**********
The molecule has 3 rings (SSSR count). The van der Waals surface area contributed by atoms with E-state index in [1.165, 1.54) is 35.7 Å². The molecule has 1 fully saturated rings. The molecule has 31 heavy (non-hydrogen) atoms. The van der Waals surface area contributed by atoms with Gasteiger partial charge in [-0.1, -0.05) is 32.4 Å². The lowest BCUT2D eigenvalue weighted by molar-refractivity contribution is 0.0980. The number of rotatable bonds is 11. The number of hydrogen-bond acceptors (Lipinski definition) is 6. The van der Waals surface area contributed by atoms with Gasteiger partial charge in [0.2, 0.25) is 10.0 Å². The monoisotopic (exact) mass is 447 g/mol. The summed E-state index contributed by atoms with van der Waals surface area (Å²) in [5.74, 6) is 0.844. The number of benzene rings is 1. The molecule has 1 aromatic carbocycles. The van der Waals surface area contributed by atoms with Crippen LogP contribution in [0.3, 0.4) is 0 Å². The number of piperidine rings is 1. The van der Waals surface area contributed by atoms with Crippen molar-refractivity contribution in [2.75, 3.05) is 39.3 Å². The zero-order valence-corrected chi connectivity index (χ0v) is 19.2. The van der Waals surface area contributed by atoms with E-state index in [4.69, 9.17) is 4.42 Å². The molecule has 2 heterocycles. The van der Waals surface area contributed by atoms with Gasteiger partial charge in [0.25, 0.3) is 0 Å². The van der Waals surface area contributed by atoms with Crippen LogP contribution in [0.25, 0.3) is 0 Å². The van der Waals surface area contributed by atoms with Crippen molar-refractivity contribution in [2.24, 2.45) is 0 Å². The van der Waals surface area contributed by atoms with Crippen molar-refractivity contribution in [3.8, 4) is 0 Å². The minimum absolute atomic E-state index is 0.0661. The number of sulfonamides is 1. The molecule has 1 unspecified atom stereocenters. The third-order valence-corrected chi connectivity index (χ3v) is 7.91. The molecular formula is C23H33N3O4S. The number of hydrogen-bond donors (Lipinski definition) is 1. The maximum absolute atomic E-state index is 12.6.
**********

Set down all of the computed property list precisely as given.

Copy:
The molecule has 3 rings (SSSR count). The van der Waals surface area contributed by atoms with E-state index in [1.165, 1.54) is 35.7 Å². The molecule has 1 fully saturated rings. The molecule has 31 heavy (non-hydrogen) atoms. The van der Waals surface area contributed by atoms with Gasteiger partial charge in [-0.1, -0.05) is 32.4 Å². The lowest BCUT2D eigenvalue weighted by molar-refractivity contribution is 0.0980. The number of rotatable bonds is 11. The number of hydrogen-bond acceptors (Lipinski definition) is 6. The van der Waals surface area contributed by atoms with Gasteiger partial charge in [0.2, 0.25) is 10.0 Å². The monoisotopic (exact) mass is 447 g/mol. The summed E-state index contributed by atoms with van der Waals surface area (Å²) in [5.74, 6) is 0.844. The number of benzene rings is 1. The molecule has 1 aromatic carbocycles. The van der Waals surface area contributed by atoms with Crippen LogP contribution in [0.3, 0.4) is 0 Å². The number of piperidine rings is 1. The van der Waals surface area contributed by atoms with Crippen molar-refractivity contribution in [2.75, 3.05) is 39.3 Å². The zero-order valence-corrected chi connectivity index (χ0v) is 19.2. The van der Waals surface area contributed by atoms with E-state index in [4.69, 9.17) is 4.42 Å². The molecule has 2 heterocycles. The van der Waals surface area contributed by atoms with Gasteiger partial charge in [0.25, 0.3) is 0 Å². The van der Waals surface area contributed by atoms with Crippen LogP contribution in [0.25, 0.3) is 0 Å². The van der Waals surface area contributed by atoms with Crippen molar-refractivity contribution in [2.24, 2.45) is 0 Å². The van der Waals surface area contributed by atoms with Crippen molar-refractivity contribution in [3.8, 4) is 0 Å². The minimum absolute atomic E-state index is 0.0661. The number of sulfonamides is 1. The molecule has 1 unspecified atom stereocenters. The third-order valence-corrected chi connectivity index (χ3v) is 7.91. The molecular formula is C23H33N3O4S. The number of hydrogen-bond donors (Lipinski definition) is 1. The maximum absolute atomic E-state index is 12.6.